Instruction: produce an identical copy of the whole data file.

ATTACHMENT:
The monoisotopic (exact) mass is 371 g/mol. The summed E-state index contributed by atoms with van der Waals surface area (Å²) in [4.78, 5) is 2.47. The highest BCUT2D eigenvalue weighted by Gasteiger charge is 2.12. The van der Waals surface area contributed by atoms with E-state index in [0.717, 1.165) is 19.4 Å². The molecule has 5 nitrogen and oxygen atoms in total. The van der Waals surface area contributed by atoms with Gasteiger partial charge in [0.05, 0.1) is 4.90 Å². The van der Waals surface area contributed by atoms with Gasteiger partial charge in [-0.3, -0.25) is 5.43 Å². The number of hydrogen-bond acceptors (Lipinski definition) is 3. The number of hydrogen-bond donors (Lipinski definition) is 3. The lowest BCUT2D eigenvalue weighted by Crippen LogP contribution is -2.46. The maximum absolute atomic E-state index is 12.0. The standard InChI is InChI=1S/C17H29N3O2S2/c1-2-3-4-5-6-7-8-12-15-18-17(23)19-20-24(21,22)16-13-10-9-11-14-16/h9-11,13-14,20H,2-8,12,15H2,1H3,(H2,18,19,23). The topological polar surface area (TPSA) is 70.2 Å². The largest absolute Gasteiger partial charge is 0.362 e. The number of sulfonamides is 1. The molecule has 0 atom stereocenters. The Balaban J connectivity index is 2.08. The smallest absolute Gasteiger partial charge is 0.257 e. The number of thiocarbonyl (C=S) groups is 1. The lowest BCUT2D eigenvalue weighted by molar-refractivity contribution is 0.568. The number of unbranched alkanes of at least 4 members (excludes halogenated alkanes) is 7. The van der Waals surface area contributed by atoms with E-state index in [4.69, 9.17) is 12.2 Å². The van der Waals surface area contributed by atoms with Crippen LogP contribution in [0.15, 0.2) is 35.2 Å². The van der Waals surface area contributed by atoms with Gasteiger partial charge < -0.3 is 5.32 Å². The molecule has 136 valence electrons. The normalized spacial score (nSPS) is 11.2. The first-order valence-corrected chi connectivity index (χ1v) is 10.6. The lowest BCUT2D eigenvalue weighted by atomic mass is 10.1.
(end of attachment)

The monoisotopic (exact) mass is 371 g/mol. The summed E-state index contributed by atoms with van der Waals surface area (Å²) in [4.78, 5) is 2.47. The highest BCUT2D eigenvalue weighted by Gasteiger charge is 2.12. The van der Waals surface area contributed by atoms with E-state index in [0.717, 1.165) is 19.4 Å². The molecule has 5 nitrogen and oxygen atoms in total. The van der Waals surface area contributed by atoms with Gasteiger partial charge in [0.05, 0.1) is 4.90 Å². The van der Waals surface area contributed by atoms with Gasteiger partial charge in [-0.3, -0.25) is 5.43 Å². The number of hydrogen-bond acceptors (Lipinski definition) is 3. The number of hydrogen-bond donors (Lipinski definition) is 3. The lowest BCUT2D eigenvalue weighted by Crippen LogP contribution is -2.46. The maximum absolute atomic E-state index is 12.0. The standard InChI is InChI=1S/C17H29N3O2S2/c1-2-3-4-5-6-7-8-12-15-18-17(23)19-20-24(21,22)16-13-10-9-11-14-16/h9-11,13-14,20H,2-8,12,15H2,1H3,(H2,18,19,23). The topological polar surface area (TPSA) is 70.2 Å². The largest absolute Gasteiger partial charge is 0.362 e. The number of sulfonamides is 1. The molecule has 0 atom stereocenters. The Balaban J connectivity index is 2.08. The smallest absolute Gasteiger partial charge is 0.257 e. The number of thiocarbonyl (C=S) groups is 1. The lowest BCUT2D eigenvalue weighted by molar-refractivity contribution is 0.568. The number of unbranched alkanes of at least 4 members (excludes halogenated alkanes) is 7. The van der Waals surface area contributed by atoms with E-state index in [4.69, 9.17) is 12.2 Å². The van der Waals surface area contributed by atoms with Crippen LogP contribution in [0.15, 0.2) is 35.2 Å². The van der Waals surface area contributed by atoms with Gasteiger partial charge < -0.3 is 5.32 Å². The molecule has 136 valence electrons. The normalized spacial score (nSPS) is 11.2. The first-order valence-corrected chi connectivity index (χ1v) is 10.6. The lowest BCUT2D eigenvalue weighted by atomic mass is 10.1.